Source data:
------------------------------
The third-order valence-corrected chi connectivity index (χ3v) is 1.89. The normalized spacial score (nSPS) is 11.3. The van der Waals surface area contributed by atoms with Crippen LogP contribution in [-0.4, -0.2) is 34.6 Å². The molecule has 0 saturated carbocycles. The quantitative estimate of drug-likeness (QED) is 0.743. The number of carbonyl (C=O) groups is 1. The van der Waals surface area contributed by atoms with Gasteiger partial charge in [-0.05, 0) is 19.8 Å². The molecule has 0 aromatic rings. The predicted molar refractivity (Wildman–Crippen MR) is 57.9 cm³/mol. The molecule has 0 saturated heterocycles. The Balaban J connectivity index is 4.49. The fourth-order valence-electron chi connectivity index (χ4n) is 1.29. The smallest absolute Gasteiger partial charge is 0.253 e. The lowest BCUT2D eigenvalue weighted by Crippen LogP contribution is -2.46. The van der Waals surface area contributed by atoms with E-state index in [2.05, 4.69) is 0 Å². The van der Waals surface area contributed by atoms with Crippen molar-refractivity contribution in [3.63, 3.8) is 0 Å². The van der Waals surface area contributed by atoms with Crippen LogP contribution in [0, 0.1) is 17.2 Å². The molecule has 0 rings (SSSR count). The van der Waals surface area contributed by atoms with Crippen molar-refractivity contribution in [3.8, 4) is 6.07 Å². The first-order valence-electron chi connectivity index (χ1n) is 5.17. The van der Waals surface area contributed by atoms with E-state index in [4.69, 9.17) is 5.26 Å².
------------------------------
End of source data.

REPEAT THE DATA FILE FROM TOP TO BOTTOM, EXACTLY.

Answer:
The third-order valence-corrected chi connectivity index (χ3v) is 1.89. The normalized spacial score (nSPS) is 11.3. The van der Waals surface area contributed by atoms with Crippen LogP contribution in [-0.4, -0.2) is 34.6 Å². The molecule has 0 saturated carbocycles. The quantitative estimate of drug-likeness (QED) is 0.743. The number of carbonyl (C=O) groups is 1. The van der Waals surface area contributed by atoms with Gasteiger partial charge in [-0.05, 0) is 19.8 Å². The molecule has 0 aromatic rings. The predicted molar refractivity (Wildman–Crippen MR) is 57.9 cm³/mol. The molecule has 0 saturated heterocycles. The Balaban J connectivity index is 4.49. The fourth-order valence-electron chi connectivity index (χ4n) is 1.29. The smallest absolute Gasteiger partial charge is 0.253 e. The lowest BCUT2D eigenvalue weighted by Crippen LogP contribution is -2.46. The van der Waals surface area contributed by atoms with E-state index in [2.05, 4.69) is 0 Å². The van der Waals surface area contributed by atoms with Crippen molar-refractivity contribution in [3.63, 3.8) is 0 Å². The van der Waals surface area contributed by atoms with Crippen LogP contribution in [0, 0.1) is 17.2 Å². The molecule has 0 rings (SSSR count). The van der Waals surface area contributed by atoms with Crippen molar-refractivity contribution in [3.8, 4) is 6.07 Å². The first-order valence-electron chi connectivity index (χ1n) is 5.17. The van der Waals surface area contributed by atoms with E-state index in [4.69, 9.17) is 5.26 Å².